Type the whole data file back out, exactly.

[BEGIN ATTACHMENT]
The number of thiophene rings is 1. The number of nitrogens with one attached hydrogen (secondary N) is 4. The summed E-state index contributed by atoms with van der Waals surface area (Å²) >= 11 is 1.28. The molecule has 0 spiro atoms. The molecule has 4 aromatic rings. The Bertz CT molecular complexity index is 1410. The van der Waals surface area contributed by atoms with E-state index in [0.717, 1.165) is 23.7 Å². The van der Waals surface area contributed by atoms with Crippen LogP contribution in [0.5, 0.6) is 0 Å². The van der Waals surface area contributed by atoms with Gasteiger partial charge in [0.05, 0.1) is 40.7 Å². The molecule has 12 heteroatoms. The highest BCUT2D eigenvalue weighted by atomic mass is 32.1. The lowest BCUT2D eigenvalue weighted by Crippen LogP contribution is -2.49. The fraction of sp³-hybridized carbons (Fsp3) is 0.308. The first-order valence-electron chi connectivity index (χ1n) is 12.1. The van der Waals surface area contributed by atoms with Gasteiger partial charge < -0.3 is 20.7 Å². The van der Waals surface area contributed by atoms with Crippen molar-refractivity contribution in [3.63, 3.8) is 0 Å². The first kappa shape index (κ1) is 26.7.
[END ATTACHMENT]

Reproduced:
The number of thiophene rings is 1. The number of nitrogens with one attached hydrogen (secondary N) is 4. The summed E-state index contributed by atoms with van der Waals surface area (Å²) >= 11 is 1.28. The molecule has 0 spiro atoms. The molecule has 4 aromatic rings. The Bertz CT molecular complexity index is 1410. The van der Waals surface area contributed by atoms with E-state index in [0.717, 1.165) is 23.7 Å². The van der Waals surface area contributed by atoms with Crippen LogP contribution in [0.5, 0.6) is 0 Å². The van der Waals surface area contributed by atoms with Gasteiger partial charge in [0.05, 0.1) is 40.7 Å². The molecule has 12 heteroatoms. The highest BCUT2D eigenvalue weighted by atomic mass is 32.1. The lowest BCUT2D eigenvalue weighted by Crippen LogP contribution is -2.49. The fraction of sp³-hybridized carbons (Fsp3) is 0.308. The first-order valence-electron chi connectivity index (χ1n) is 12.1. The van der Waals surface area contributed by atoms with Gasteiger partial charge < -0.3 is 20.7 Å². The van der Waals surface area contributed by atoms with Crippen molar-refractivity contribution in [3.63, 3.8) is 0 Å². The first kappa shape index (κ1) is 26.7.